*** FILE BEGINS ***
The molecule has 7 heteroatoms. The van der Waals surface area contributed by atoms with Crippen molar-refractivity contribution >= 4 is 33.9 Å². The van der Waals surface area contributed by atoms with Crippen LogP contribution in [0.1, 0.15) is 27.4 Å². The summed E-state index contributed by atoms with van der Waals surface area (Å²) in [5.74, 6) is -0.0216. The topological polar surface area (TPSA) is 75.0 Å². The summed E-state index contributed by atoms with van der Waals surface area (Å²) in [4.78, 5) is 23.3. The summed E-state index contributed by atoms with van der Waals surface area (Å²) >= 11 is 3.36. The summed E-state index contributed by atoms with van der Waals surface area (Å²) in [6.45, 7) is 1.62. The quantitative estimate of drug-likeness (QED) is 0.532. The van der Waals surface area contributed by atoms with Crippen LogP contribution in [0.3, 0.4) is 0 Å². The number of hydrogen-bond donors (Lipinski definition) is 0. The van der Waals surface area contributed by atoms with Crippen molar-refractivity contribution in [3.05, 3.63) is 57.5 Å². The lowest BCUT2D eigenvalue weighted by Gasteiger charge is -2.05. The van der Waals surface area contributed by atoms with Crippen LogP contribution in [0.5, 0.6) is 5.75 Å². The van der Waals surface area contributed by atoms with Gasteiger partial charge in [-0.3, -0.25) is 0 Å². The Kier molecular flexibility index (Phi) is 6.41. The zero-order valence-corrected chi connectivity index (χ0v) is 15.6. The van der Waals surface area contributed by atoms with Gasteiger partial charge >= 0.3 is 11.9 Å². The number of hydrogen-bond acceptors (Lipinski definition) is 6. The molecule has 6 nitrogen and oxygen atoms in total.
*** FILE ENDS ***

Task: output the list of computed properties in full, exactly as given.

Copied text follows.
The molecule has 7 heteroatoms. The van der Waals surface area contributed by atoms with Crippen molar-refractivity contribution >= 4 is 33.9 Å². The van der Waals surface area contributed by atoms with Crippen LogP contribution in [0.1, 0.15) is 27.4 Å². The summed E-state index contributed by atoms with van der Waals surface area (Å²) in [5.74, 6) is -0.0216. The topological polar surface area (TPSA) is 75.0 Å². The summed E-state index contributed by atoms with van der Waals surface area (Å²) in [4.78, 5) is 23.3. The summed E-state index contributed by atoms with van der Waals surface area (Å²) >= 11 is 3.36. The summed E-state index contributed by atoms with van der Waals surface area (Å²) in [6.45, 7) is 1.62. The quantitative estimate of drug-likeness (QED) is 0.532. The van der Waals surface area contributed by atoms with Crippen LogP contribution in [0.3, 0.4) is 0 Å². The number of hydrogen-bond donors (Lipinski definition) is 0. The van der Waals surface area contributed by atoms with Crippen molar-refractivity contribution in [3.05, 3.63) is 57.5 Å². The lowest BCUT2D eigenvalue weighted by Gasteiger charge is -2.05. The van der Waals surface area contributed by atoms with Crippen LogP contribution in [0.5, 0.6) is 5.75 Å². The van der Waals surface area contributed by atoms with Gasteiger partial charge in [-0.3, -0.25) is 0 Å². The Kier molecular flexibility index (Phi) is 6.41. The zero-order valence-corrected chi connectivity index (χ0v) is 15.6. The van der Waals surface area contributed by atoms with Gasteiger partial charge >= 0.3 is 11.9 Å². The number of hydrogen-bond acceptors (Lipinski definition) is 6. The molecule has 6 nitrogen and oxygen atoms in total.